## Maximum Power Transfer Theorem

In a circuit, for what value of the external resistance would the maximum power be drawn from a battery?

Alt text : maximum power transferFor the shown network, power developed in resistance R equals

P = E

_{2}R / (R+r)^{2}(l = R / R + r and P = l

^{2}R)Now, dP/dR = 0 (for P to be maximum dP / dR = 0)

Þ E

^{2}. (R + r)^{2}– 2(R) (R + r) / (R + r)^{2}= 0Þ (R + r) = 2R

Or R = r

Þ The power output is maximum when the external resistance equals the internal resistance, i.e. R = r.

## Illustration:

A copper wire having a cross-sectional area of 0.5 mm

^{2}and length of 0.1 m is initially at 25^{o}C and is thermally insulated from the surroundings. If a current of 10 A is set up in this wire,(a) find the time in which the wire starts melting. [The change of resistance of the wire with temperature may be neglected.]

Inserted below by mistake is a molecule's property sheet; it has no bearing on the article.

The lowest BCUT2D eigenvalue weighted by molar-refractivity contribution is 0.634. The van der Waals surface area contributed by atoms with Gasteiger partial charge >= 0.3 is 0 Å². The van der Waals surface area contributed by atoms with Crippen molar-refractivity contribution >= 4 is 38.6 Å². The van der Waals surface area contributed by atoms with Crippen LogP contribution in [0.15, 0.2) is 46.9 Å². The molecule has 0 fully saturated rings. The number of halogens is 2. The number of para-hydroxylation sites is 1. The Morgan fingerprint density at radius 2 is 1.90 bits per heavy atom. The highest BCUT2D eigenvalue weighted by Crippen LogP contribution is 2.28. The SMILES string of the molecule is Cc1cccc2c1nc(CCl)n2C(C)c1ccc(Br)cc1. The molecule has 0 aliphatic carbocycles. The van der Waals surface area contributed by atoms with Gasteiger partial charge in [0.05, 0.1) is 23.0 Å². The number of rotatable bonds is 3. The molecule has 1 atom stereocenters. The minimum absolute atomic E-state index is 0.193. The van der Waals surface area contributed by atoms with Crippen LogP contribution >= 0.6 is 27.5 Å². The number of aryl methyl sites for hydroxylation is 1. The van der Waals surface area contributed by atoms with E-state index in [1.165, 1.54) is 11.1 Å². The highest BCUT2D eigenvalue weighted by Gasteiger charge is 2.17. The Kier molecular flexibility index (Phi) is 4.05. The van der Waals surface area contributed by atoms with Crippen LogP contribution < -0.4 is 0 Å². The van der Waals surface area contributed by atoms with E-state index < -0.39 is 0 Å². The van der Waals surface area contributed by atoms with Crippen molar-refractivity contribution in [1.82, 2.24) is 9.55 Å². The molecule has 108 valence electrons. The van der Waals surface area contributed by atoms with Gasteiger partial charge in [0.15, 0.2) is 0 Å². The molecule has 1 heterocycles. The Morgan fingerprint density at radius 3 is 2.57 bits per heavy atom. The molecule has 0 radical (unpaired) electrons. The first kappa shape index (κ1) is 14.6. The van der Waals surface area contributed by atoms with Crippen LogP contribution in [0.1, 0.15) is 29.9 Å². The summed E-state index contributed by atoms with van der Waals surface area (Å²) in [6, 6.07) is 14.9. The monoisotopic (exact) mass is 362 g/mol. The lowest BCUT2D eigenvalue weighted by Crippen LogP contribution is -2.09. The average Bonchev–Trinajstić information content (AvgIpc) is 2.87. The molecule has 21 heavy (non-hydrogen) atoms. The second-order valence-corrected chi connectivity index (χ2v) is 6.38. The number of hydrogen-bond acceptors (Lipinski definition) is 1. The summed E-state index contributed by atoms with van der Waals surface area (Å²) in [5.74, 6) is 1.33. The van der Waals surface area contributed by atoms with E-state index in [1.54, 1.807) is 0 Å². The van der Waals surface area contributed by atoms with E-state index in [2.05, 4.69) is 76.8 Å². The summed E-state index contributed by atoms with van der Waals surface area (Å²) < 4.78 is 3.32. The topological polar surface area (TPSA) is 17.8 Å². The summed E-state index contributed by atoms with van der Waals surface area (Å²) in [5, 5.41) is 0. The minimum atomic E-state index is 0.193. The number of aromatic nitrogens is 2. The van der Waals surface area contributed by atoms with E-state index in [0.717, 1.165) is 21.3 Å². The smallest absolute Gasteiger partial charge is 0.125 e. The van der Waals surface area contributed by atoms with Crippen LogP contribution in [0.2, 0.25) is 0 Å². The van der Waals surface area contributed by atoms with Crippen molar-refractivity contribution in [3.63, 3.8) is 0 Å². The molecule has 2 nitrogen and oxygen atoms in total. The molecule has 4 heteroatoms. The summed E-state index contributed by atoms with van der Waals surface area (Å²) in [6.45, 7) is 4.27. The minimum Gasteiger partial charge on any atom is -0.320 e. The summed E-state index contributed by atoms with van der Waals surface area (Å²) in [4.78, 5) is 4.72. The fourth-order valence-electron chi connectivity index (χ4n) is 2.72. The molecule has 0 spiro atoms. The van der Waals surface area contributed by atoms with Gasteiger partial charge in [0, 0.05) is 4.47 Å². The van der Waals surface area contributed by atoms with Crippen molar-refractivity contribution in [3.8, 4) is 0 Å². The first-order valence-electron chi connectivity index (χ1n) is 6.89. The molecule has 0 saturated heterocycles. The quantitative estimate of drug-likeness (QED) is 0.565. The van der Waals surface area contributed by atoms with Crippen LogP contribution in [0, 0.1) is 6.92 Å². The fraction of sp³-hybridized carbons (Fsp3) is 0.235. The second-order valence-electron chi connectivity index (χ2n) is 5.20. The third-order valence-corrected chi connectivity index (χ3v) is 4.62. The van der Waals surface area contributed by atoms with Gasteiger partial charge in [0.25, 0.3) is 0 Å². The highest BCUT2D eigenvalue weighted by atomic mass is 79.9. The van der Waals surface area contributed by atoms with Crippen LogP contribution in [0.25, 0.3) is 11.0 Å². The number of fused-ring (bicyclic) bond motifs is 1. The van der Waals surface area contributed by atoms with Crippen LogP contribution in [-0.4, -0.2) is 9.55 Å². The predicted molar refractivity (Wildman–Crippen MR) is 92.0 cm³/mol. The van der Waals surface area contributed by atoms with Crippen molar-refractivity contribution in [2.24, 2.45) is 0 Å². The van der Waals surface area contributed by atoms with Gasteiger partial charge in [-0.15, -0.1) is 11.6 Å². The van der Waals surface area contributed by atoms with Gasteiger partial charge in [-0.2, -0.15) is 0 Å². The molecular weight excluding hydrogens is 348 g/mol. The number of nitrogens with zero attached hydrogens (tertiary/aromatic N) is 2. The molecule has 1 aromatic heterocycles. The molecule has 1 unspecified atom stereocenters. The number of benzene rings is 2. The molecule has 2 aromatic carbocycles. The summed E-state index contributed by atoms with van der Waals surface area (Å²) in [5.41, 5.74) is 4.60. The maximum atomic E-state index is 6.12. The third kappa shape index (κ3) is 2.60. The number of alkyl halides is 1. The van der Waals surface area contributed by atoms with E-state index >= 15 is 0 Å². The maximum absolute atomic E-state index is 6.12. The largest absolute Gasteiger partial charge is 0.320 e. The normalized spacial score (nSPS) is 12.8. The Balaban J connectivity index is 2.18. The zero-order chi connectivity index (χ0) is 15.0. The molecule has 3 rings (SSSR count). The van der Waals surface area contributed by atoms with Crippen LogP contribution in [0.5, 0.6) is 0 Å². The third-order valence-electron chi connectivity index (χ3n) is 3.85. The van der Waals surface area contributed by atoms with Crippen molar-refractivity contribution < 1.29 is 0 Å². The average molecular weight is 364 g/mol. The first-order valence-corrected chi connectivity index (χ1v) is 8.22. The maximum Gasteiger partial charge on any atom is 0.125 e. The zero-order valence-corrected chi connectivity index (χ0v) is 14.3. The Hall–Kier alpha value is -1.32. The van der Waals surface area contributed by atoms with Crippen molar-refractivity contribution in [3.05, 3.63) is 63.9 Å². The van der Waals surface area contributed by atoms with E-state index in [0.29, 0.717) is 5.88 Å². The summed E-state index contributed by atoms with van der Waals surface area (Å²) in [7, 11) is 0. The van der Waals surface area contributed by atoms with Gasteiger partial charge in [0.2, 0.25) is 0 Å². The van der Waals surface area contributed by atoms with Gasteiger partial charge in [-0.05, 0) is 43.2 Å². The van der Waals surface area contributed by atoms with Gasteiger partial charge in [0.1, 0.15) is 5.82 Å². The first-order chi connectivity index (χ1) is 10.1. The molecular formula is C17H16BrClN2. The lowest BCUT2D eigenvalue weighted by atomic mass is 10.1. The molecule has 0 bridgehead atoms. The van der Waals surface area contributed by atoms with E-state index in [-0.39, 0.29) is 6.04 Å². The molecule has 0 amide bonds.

(b) What will this time be, if the length of the wire is doubled?

[Density of Cu = 9 × 10

^{3}kg m^{–3}, specific heat of Cu = 9 × 10^{–2}cal kg^{–1}^{o}C^{–1}, M.P. (Cu) = 1075^{o}C and specific resistance =1.6 × 10

^{–8}Wm].

Solution:(a) Mass of Cu = Volume × density = 0.5 × 10

^{–6}× 0.1 × 9 ×10

^{3}= 45 × 10^{–5}kg.Rise in temperature = q = 1075 – 25 = 1050

^{o}C. Specificheat = 9 × 10

^{–2}kg^{–1}^{o}C × 4.2 JÞ l

^{2}Rt = mSqÞ t = mSq/l

^{2}.RBut R = pL / A = 1.6 × 10

^{–8}× 0.1 / 0.5 × 10^{–8}= 0.558 s(b) When the length of wire is doubled, R is doubled, but correspondingly mass is also doubled. Therefore, the wire will start melting in the same time.